With the upcoming calving season the threat of calf scours should always be given some consideration. Calf scours is the condition that baby calves in the first month of life deal with when they get a severe case of diarrhea that may be life-threatening. It is an infectious disease that may be caused by one or more of viruses, bacteria and tiny parasites.
For a number of years the approach to calf scours control was centered on the bugs that were identified as being involved in their cause. E. coli bacteria, Rota and corona viruses, cryptosporidia and others were all identified. Vaccines against the bugs and antibiotics to treat them were often at the center of control programs. Despite all this good science, results of these approaches were sometimes disappointing.
Finally, a group of scientists in a bit of a new field had a look at calf scours. These scientists belong to a field called epidemiology. This is the study of disease patterns. Prior to these studies, the thought tended to be that scours occurred on a farm because it was unlucky enough to have the scours-causing bug land on their farm.
When a group of researchers at Washington State University did a detailed study on calf scours they discovered a very interesting thing. When they looked hard enough, they found that nearly every farm had many or all of the scours causing organisms. Some of these farms had severe scours problems while others had none.
This finding caused the main researcher, Dr. Dale Hancock to make the following statement, “Saying that calves have scours and that cryptosporidia is the cause is like saying that the barn burned down, and oxygen was the cause.” Of course, the barn wouldn’t have burned if there had been no oxygen, but what were the odds of that? It can also be said that if the wind is blowing to provide additional oxygen, it will speed up the burning of the barn.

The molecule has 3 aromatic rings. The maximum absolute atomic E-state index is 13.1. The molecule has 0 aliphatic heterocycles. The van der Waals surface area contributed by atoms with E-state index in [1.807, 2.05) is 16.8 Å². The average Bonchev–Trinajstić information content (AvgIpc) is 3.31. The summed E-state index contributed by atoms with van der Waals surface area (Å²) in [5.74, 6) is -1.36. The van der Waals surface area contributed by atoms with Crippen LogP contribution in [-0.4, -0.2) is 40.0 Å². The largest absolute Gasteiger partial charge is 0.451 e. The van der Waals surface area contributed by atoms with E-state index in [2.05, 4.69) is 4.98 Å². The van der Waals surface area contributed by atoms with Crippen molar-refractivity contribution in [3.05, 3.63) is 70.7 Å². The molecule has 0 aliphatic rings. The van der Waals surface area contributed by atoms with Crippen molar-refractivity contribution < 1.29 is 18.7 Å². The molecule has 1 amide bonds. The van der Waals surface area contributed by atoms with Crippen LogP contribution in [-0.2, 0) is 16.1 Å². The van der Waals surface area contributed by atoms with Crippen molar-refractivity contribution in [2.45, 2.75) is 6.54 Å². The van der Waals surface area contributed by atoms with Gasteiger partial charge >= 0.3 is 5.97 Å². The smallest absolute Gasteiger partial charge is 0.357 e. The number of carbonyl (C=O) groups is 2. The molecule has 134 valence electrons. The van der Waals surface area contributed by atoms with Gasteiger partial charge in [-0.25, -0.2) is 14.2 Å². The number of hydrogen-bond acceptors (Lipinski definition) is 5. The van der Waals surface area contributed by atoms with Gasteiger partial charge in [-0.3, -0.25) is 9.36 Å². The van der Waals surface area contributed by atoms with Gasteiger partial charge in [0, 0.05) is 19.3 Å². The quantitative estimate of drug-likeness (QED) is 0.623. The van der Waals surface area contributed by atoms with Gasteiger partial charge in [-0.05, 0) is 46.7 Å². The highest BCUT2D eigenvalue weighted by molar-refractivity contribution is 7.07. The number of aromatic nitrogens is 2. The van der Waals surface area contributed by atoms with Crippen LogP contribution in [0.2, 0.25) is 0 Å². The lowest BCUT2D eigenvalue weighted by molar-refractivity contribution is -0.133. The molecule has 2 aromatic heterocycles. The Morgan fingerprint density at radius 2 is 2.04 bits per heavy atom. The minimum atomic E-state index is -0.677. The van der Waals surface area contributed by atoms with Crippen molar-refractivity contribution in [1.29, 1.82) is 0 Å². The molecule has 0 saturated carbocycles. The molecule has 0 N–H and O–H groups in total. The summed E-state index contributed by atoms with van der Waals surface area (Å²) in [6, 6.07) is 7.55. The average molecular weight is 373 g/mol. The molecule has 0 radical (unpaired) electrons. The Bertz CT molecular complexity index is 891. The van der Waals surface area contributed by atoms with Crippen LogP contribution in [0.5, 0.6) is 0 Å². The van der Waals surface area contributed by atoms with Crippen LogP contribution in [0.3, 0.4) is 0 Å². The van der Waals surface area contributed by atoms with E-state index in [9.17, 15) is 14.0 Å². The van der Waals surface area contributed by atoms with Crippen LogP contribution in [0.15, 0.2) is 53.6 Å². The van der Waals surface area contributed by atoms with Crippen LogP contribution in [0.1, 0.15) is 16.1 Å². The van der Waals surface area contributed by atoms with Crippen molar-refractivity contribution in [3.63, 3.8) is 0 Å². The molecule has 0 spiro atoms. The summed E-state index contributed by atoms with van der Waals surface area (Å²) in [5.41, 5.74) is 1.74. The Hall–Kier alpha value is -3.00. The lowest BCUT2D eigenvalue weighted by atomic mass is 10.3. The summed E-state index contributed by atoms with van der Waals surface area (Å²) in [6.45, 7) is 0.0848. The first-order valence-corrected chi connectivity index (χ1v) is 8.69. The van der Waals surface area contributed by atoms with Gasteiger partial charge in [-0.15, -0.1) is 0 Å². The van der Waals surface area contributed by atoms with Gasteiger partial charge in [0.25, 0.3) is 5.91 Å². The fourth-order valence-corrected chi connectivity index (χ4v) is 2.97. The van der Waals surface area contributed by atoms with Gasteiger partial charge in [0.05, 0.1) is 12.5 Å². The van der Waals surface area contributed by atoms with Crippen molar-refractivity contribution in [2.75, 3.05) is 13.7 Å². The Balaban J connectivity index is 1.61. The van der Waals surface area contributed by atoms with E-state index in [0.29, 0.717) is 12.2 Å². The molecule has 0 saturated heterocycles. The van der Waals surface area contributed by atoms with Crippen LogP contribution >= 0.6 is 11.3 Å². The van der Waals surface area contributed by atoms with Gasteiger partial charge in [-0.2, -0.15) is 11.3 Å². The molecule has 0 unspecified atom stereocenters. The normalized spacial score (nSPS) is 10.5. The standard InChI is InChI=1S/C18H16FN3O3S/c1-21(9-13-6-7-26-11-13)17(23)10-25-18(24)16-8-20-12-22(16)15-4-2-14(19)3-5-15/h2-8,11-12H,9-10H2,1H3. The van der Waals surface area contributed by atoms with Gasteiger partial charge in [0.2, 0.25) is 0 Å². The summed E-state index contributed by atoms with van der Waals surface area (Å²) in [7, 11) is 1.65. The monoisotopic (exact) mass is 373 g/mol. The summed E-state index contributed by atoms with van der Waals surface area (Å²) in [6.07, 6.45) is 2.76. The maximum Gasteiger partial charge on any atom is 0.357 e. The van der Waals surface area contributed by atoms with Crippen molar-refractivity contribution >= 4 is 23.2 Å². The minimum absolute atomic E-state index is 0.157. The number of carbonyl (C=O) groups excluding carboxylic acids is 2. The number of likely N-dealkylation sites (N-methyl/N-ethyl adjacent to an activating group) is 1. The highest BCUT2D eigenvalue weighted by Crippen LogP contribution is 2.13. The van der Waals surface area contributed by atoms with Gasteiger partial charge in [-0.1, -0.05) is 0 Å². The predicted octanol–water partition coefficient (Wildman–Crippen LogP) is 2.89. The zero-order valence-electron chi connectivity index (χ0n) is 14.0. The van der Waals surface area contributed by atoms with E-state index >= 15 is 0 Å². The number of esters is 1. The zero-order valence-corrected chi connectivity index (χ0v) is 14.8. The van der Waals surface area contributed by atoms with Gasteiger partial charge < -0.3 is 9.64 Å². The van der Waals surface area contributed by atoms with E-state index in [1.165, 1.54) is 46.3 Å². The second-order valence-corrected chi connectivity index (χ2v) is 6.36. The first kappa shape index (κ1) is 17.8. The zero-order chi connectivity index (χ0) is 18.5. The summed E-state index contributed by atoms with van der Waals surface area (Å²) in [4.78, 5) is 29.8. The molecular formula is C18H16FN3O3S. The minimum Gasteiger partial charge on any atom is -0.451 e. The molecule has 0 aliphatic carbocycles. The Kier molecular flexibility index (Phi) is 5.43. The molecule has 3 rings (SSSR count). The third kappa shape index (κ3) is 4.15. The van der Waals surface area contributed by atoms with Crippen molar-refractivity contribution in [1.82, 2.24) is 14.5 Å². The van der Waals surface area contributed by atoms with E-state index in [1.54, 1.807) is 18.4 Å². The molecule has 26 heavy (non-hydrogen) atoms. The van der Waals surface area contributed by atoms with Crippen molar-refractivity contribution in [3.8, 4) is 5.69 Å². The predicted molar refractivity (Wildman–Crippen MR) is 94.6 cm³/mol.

So if being unlucky enough to get the scours bugs on a particular farm isn’t the big cause of scours, what is? Many factors have been studied but several important ones include: 1) the age at which a calf gets exposed to scours agents; 2) whether the calf has had enough colostrum or not; 3) whether calves are getting enough nutrition; 4) the dose of exposure to the disease agents; 5) a healthy immune system for the calf due to having had good nutrition during gestation; and, 6) other stresses on calves such as wet or cold.
A very important concept has emerged from this line of research. The concept involves the pattern of transmission of the scours organisms to the calves. Many of the agents are probably present in most every cow herd. But since the cows are very immune to these bugs, the numbers that are being passed by the cows are very small. This means that, at the beginning of the calving season, the calves don’t get infected until they are several days to weeks old.